According to recent news, Stanley Ho, the godfather of gambling in Macau dies at the age of 98.
Ho is most famous for building a casino empire in Macau which majorly shifted the Chinese island past Las Vegas as the world’s biggest gambling hub.
Ho’s vision transformed Macau into the Las Vegas of Asia. He also had investments in Portugal and North Korea.
“Ho’s Macau monopoly expired in 2001, two years after China regained control fo the island from Portugal. China then granted licenses to competitors including Sheldon Adelson’s Las Vegas Sands and Wynn Resorts Ltd,” Time
Macau’s growth, in addition to China’s economic boom, helped the island’s economy to accelerate in the world’s biggest gambling hub.
Ho’s rise to the top
Ho the father of 17 children was born on November 25, 1921, into a wealthy Hong Kong family of Chinese and European origins.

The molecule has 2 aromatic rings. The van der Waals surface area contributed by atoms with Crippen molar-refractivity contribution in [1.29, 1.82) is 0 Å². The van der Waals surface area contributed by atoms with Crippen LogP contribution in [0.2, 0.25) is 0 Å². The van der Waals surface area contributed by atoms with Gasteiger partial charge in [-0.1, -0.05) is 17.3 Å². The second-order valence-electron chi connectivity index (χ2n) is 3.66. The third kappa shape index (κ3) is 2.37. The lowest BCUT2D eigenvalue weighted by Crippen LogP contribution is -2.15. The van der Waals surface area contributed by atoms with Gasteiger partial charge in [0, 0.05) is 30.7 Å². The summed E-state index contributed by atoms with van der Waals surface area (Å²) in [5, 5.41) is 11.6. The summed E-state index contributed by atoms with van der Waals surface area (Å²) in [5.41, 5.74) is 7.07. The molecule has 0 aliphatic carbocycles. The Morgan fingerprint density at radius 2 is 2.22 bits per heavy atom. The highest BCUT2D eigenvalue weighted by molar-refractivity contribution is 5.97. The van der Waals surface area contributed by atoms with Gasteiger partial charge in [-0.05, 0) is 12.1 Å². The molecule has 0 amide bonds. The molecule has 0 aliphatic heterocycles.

After his family’s situation deteriorated as a result of World War II. At the age of 21, he fled to Macau and started trading.
Ho was “an avid ballroom dancer and a former Hong Kong tennis champion. He won the Chinese Recreation Club doubles completion for older players for several years running into his 80.”
It is noteworthy to mention that Ho carries the Olympic torch in 2008 ahead of the Beijing Summer Olympics.
Recently retired in 2018. Post-retirement, he appointed his daughter as chairman and executive director.
Moreover, he appointed his fourth wife as co-chair along with another executive director.
Macau in the face of COVID-19
On February 10th, 2020, Macau’s six casino operators and their associated firms donated over £25 million.
The money was meant for research, prevention, and treatment of the infamous COVID-19 outbreak that has majorly hit the Asian region in particular, Hubei province in China.
After more than tens of thousands of COVID-19 cases have been reported worldwide, Macau’s casinos closed their doors for 15 days starting on the midnight of February 5th, 2020.
According to GGRAsia, a local gaming news outlet, the six companies in addition to their junket partners who are licensed to provide gaming services to the territory of Macau had donated more than MOP200 million (approx. £25 million) to help tackle the virus that has since claimed more thousands of lives.